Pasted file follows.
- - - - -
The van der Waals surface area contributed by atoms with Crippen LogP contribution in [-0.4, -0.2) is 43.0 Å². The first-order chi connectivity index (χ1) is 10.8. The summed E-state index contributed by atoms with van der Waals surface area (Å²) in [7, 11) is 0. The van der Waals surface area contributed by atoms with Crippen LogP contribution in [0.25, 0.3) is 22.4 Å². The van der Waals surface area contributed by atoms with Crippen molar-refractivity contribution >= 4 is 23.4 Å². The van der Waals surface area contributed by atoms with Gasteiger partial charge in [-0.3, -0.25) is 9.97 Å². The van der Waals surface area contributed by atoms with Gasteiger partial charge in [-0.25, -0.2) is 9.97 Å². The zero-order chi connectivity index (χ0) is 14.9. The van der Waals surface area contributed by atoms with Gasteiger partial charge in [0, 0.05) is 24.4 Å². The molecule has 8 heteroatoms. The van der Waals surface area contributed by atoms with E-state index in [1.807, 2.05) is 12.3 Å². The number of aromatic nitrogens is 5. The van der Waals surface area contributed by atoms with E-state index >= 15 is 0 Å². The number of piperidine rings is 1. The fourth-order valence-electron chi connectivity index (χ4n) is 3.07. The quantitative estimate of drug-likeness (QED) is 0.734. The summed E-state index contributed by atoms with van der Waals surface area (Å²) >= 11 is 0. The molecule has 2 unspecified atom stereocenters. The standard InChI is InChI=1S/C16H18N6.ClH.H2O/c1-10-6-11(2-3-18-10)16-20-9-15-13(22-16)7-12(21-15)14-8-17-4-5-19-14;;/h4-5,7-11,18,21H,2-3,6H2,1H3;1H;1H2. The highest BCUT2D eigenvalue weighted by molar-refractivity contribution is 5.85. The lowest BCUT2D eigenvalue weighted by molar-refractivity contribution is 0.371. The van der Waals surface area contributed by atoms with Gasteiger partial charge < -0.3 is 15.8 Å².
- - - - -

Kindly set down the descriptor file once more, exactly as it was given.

The van der Waals surface area contributed by atoms with Crippen LogP contribution in [-0.4, -0.2) is 43.0 Å². The first-order chi connectivity index (χ1) is 10.8. The summed E-state index contributed by atoms with van der Waals surface area (Å²) in [7, 11) is 0. The van der Waals surface area contributed by atoms with Crippen LogP contribution in [0.25, 0.3) is 22.4 Å². The van der Waals surface area contributed by atoms with Crippen molar-refractivity contribution >= 4 is 23.4 Å². The van der Waals surface area contributed by atoms with Gasteiger partial charge in [-0.3, -0.25) is 9.97 Å². The van der Waals surface area contributed by atoms with Gasteiger partial charge in [-0.25, -0.2) is 9.97 Å². The zero-order chi connectivity index (χ0) is 14.9. The van der Waals surface area contributed by atoms with Gasteiger partial charge in [0, 0.05) is 24.4 Å². The molecule has 8 heteroatoms. The van der Waals surface area contributed by atoms with E-state index in [1.807, 2.05) is 12.3 Å². The number of aromatic nitrogens is 5. The van der Waals surface area contributed by atoms with E-state index >= 15 is 0 Å². The number of piperidine rings is 1. The fourth-order valence-electron chi connectivity index (χ4n) is 3.07. The quantitative estimate of drug-likeness (QED) is 0.734. The summed E-state index contributed by atoms with van der Waals surface area (Å²) >= 11 is 0. The molecule has 2 unspecified atom stereocenters. The standard InChI is InChI=1S/C16H18N6.ClH.H2O/c1-10-6-11(2-3-18-10)16-20-9-15-13(22-16)7-12(21-15)14-8-17-4-5-19-14;;/h4-5,7-11,18,21H,2-3,6H2,1H3;1H;1H2. The highest BCUT2D eigenvalue weighted by molar-refractivity contribution is 5.85. The lowest BCUT2D eigenvalue weighted by molar-refractivity contribution is 0.371. The van der Waals surface area contributed by atoms with Gasteiger partial charge < -0.3 is 15.8 Å².